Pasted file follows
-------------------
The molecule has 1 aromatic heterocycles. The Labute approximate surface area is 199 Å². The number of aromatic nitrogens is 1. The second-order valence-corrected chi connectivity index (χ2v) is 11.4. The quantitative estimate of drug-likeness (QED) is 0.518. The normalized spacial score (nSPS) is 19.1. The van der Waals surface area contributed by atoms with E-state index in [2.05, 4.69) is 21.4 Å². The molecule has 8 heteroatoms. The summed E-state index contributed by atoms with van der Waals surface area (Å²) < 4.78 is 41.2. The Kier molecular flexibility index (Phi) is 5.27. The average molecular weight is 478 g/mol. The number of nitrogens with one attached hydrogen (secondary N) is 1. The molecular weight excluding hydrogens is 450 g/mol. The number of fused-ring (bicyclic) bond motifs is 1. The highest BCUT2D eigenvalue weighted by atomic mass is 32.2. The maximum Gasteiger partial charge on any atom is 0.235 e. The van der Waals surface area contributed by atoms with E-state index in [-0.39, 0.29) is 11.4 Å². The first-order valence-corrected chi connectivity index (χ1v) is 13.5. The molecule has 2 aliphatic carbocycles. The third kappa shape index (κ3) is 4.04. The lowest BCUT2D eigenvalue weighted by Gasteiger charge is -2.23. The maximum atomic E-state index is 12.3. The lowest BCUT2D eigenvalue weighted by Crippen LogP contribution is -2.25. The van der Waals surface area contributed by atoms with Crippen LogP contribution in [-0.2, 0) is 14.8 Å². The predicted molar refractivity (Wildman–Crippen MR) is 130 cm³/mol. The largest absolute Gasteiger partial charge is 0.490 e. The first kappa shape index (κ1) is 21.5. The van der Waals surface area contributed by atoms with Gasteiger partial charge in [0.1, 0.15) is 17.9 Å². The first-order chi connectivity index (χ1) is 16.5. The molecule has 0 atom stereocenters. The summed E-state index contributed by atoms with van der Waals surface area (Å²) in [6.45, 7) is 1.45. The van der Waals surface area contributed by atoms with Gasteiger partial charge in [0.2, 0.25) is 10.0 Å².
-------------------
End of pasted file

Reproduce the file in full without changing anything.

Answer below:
The molecule has 1 aromatic heterocycles. The Labute approximate surface area is 199 Å². The number of aromatic nitrogens is 1. The second-order valence-corrected chi connectivity index (χ2v) is 11.4. The quantitative estimate of drug-likeness (QED) is 0.518. The normalized spacial score (nSPS) is 19.1. The van der Waals surface area contributed by atoms with E-state index in [2.05, 4.69) is 21.4 Å². The molecule has 8 heteroatoms. The summed E-state index contributed by atoms with van der Waals surface area (Å²) < 4.78 is 41.2. The Kier molecular flexibility index (Phi) is 5.27. The average molecular weight is 478 g/mol. The number of nitrogens with one attached hydrogen (secondary N) is 1. The molecular weight excluding hydrogens is 450 g/mol. The number of fused-ring (bicyclic) bond motifs is 1. The highest BCUT2D eigenvalue weighted by atomic mass is 32.2. The maximum Gasteiger partial charge on any atom is 0.235 e. The van der Waals surface area contributed by atoms with E-state index in [-0.39, 0.29) is 11.4 Å². The first-order valence-corrected chi connectivity index (χ1v) is 13.5. The molecule has 2 aliphatic carbocycles. The third kappa shape index (κ3) is 4.04. The lowest BCUT2D eigenvalue weighted by Gasteiger charge is -2.23. The maximum atomic E-state index is 12.3. The lowest BCUT2D eigenvalue weighted by Crippen LogP contribution is -2.25. The van der Waals surface area contributed by atoms with Crippen LogP contribution in [-0.2, 0) is 14.8 Å². The predicted molar refractivity (Wildman–Crippen MR) is 130 cm³/mol. The largest absolute Gasteiger partial charge is 0.490 e. The first kappa shape index (κ1) is 21.5. The van der Waals surface area contributed by atoms with Gasteiger partial charge in [0.1, 0.15) is 17.9 Å². The first-order chi connectivity index (χ1) is 16.5. The molecule has 0 atom stereocenters. The summed E-state index contributed by atoms with van der Waals surface area (Å²) in [6.45, 7) is 1.45. The van der Waals surface area contributed by atoms with Gasteiger partial charge in [0.2, 0.25) is 10.0 Å².